It appears, the exemplary punishment Ross Ulbricht got from the court in the US has scared other similarly placed criminals as after Shaun Bridges, a former Secret Service agent who was charged along with Force in March with stealing Bitcoins, the web-based digital currency, during the investigation pleaded guilty, Carl Force has also done the same.
Carl Force, a former federal agent has agreed to plead guilty to stealing Bitcoins during the government’s investigation of Silk Road. According to American media he secretly solicited payment from the operator of the online black market for information on its probe. So far he has agreed to plead guilty on July 1.
Facing Charges of Extortion, Money Laundering, Obstruction of Justice
The charges that he is pleading guilty include extortion, money laundering and obstruction of justice. Looks like the deal came after prosecutors last week reached a plea agreement with Shaun Bridges who was a partner with him. He was also charged along with Force in March with stealing Bitcoins, the web-based digital currency, during the investigation of Silk Road.
Nonetheless, it comes to the front that the two agents and their lawyers must have realized that if they don’t plead guilty they may get higher and severe punishment than they would otherwise get in this open and shut case. Silk Road operated for more than two years until it was shut down in October 2013 as it was running illegal drug den.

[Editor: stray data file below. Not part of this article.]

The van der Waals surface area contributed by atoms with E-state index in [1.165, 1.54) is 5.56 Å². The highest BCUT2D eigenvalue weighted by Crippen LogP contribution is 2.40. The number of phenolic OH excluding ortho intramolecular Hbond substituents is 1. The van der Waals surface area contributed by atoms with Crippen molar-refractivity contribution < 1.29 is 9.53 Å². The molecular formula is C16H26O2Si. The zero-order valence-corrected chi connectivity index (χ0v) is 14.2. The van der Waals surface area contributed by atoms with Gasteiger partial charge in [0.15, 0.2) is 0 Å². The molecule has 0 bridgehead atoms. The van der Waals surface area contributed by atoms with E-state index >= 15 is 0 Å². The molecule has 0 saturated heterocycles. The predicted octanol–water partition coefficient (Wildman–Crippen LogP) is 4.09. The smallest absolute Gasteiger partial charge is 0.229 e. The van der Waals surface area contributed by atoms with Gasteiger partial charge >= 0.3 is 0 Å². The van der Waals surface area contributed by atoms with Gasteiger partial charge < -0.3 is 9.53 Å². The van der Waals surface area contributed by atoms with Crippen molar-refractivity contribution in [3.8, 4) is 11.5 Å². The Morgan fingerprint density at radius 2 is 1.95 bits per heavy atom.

The Two Agents Siphoned of Silk Road Bitcoins to Their Personal Accounts
The drug peddling company was generating more than $214 million in sales of drugs and other illicit goods using Bitcoins. That was a turning point in the short history of Bitcoin as Ross Ulbricht; Silk Road’s creator was sentenced to life in prison in May after a federal jury in Manhattan found him guilty of several charges.
The two agents e.g. Force and Bridges belonged to a Baltimore-based federal task force that investigated Silk Road. However, rather than investigating the case fairly, they tried to take advantage of the situation and siphoned off thousands of Bitcoins. The case is U.S. v. Bridges, U.S. District Court, Northern District of California, No. 15-cr-319.
To contact the reporter of this story: Deepak Tiwari at email@example.com